There are many excellent texts covering aircraft design from a variety of perspectives.1
Some of these are aimed at specific audiences ranging from practising aerospace engineers,
to engineering students, to amateur airplane builders. Others cover specialized
aspects of the subject such as undercarriage or propulsion system design. Some of
these are quite detailed in their presentation of the design process while others are very
general in scope. Some are overviews of all the basic aeronautical engineering subjects
that come together in the creation of a design.
University faculty that teach aircraft design courses often face difficult choices when
evaluating texts or references for their students’ use. Many texts that are suitable for use
in a design class are biased toward particular classes of aircraft such as military aircraft,
general aviation, or airliners. A text that gives excellent coverage of design basics may
prove slanted toward a class of aircraft different from that year’s project. Alternatively,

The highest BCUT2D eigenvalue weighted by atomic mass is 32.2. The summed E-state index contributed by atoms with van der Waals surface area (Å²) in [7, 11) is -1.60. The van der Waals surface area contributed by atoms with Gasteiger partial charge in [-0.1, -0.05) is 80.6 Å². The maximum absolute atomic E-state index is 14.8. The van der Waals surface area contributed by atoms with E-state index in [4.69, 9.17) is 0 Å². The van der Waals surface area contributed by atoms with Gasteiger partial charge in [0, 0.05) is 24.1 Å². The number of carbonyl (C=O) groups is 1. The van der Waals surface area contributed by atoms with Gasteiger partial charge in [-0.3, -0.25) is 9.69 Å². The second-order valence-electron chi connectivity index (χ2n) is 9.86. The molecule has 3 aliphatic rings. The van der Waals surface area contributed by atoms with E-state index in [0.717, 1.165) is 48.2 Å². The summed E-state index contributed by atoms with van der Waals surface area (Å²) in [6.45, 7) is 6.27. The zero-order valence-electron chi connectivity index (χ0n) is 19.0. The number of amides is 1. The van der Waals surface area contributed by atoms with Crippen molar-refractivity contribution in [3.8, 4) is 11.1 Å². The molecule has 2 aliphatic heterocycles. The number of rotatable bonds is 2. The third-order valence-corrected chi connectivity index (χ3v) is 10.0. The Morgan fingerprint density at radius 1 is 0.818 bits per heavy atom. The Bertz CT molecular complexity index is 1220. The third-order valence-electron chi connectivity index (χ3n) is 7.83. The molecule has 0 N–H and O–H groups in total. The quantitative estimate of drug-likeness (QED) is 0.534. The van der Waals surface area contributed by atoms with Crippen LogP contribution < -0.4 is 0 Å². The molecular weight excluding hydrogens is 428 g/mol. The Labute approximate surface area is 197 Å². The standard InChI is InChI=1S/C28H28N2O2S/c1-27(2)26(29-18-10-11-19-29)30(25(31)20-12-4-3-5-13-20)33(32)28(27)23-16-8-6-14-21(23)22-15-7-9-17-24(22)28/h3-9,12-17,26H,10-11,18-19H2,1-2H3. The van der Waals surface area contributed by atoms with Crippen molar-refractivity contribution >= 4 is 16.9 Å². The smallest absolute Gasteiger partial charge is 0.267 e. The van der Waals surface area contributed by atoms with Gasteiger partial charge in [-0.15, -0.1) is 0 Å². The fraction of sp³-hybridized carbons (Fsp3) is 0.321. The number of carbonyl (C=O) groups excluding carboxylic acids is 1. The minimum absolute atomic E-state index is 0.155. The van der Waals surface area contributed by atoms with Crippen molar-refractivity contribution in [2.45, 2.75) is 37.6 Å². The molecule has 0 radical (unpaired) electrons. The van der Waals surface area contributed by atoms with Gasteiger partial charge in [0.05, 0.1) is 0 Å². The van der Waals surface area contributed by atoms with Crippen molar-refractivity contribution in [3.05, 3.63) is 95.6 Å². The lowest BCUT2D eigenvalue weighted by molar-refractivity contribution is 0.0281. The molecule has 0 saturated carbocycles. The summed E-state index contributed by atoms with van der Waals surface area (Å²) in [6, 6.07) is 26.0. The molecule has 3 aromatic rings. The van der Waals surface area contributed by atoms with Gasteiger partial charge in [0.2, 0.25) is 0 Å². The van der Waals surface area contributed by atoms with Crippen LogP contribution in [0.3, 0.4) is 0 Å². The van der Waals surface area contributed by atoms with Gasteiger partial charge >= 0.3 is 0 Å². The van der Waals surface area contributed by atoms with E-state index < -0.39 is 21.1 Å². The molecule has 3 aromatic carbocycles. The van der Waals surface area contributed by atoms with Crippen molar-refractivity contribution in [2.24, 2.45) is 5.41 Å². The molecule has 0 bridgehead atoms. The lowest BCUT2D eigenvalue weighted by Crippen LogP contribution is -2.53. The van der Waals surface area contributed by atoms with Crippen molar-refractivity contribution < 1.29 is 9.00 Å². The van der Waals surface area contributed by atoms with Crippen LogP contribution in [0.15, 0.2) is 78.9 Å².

those that emphasize the correct type of vehicle may treat design fundamentals in
an unfamiliar manner. The situation may be further complicated in classes that have
several teams of students working on different types of designs, some of which ‘fit’ the
chosen text while others do not.
Most teachers would prefer a text that emphasizes the basic thought processes of
preliminary design. Such a text should encourage students to seek an understanding
of the approaches and constraints appropriate to their design assignment before they
venture too far into the analytical processes. On the other hand, students would like a
text which simply tells them where to input their design objectives into a ‘black-box’
computer code or generalized spreadsheet, and preferably, where to catch the final
design drawings and specifications as they are printed out. Faculty would like their
students to begin the design process with a thorough review of their previous courses
in aircraft performance, aerodynamics, structures, flight dynamics, propulsion, etc.
Students prefer to start with an Internet search, hoping to find a solution to their
problem that requires only minimal ‘tweaking’.

Originally published on Blogger

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